If you follow God, you'll go to Heaven, where God lives. If you don't follow Him, you'll go to Hell, where He doesn't live. Each place will be comprised of certain types. If God represents all that is good, just, true, holy, joyful, innocent, peaceful, wonderful, and beautiful, than that's the kind of place it will be. So the place where He isn't won't have any of those things, may even have some opposites: anger, unrest, guilt, ungodliness, lies, ugliness, injustice, and evil. God is the guy who tells you these things. He says, follow me, and you'll get to hang with me, if you don't follow me you'll end up somewhere else.

I'm trying to make it simple, but it's really more complex than that. Because it's all about cause and effect.


To quote the new Batman film: "It's what you do that defines you." We become what we will. If my will is to steal, and if I do it enough, I become a thief. Eventually I find myself more comfortable around likeminded people, just like Republicans like hanging out with other Republicans (I'm not making any implications that Republicans are thieves by the way, it's just an example). I'm LDS, and I generally enjoy hanging out with other members of my faith. I don't like football, so I don't hang out with people who like football. I'm not a football guy.

So our choices determine what we are. To quote Paul from 1 Corinthians 15:40-41

"40 There are also celestial bodies, and bodies terrestrial: but the glory of the celestial is one, and the glory of the terrestrial is another.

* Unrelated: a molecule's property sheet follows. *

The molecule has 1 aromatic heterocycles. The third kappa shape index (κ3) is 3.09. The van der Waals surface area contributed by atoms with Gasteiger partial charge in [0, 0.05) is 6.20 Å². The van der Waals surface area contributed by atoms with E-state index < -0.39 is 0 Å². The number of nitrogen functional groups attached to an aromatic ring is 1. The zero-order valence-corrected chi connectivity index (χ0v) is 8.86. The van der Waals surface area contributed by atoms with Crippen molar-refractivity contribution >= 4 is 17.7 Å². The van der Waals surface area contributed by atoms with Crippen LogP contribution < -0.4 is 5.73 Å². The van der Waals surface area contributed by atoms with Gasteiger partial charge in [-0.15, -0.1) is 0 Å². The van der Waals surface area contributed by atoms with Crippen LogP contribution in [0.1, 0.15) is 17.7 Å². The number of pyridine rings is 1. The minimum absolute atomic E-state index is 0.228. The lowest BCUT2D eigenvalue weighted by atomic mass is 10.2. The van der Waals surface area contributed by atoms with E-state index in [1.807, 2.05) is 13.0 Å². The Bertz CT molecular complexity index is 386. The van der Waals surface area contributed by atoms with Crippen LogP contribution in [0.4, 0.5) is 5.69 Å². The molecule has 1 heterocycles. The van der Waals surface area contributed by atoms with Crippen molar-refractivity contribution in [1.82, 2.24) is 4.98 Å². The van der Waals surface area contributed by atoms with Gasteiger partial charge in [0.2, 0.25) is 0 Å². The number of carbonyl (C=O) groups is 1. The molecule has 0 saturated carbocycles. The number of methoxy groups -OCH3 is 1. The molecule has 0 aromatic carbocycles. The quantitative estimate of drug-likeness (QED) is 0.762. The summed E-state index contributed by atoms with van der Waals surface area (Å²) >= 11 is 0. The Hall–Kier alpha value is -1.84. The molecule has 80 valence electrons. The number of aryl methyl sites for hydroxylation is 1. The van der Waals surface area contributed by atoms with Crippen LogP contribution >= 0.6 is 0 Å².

41 There is one glory of the sun, and another glory of the moon, and another glory of the stars: for one star different from another star in glory."

At first that seems pretty obscure. It's not just an astronomy lesson. Paul is using his limited understanding of the lights in the firmament to describe different bodies, different resurrected bodies: "So also is the resurrection of the dead" (v.42)

He's talking about the different bodies we'll have when we're all resurrected (That's right, we'll ALL be resurrected, if you don't believe me, start a different thread about it). And he's comparing them to glory, to brightness. One type will be as bright as the sun, another as bright as the moon and others as bright as the stars. Still seems pretty abstract. Well, let's say he's talking about the types of people on the earth. He's saying there aren’t just a Heaven and a Hell; there isn't just one good place and one bad place, because you can't just lump everyone into two groups. So there are degrees of glory, degrees of people, and we'll all fit somewhere.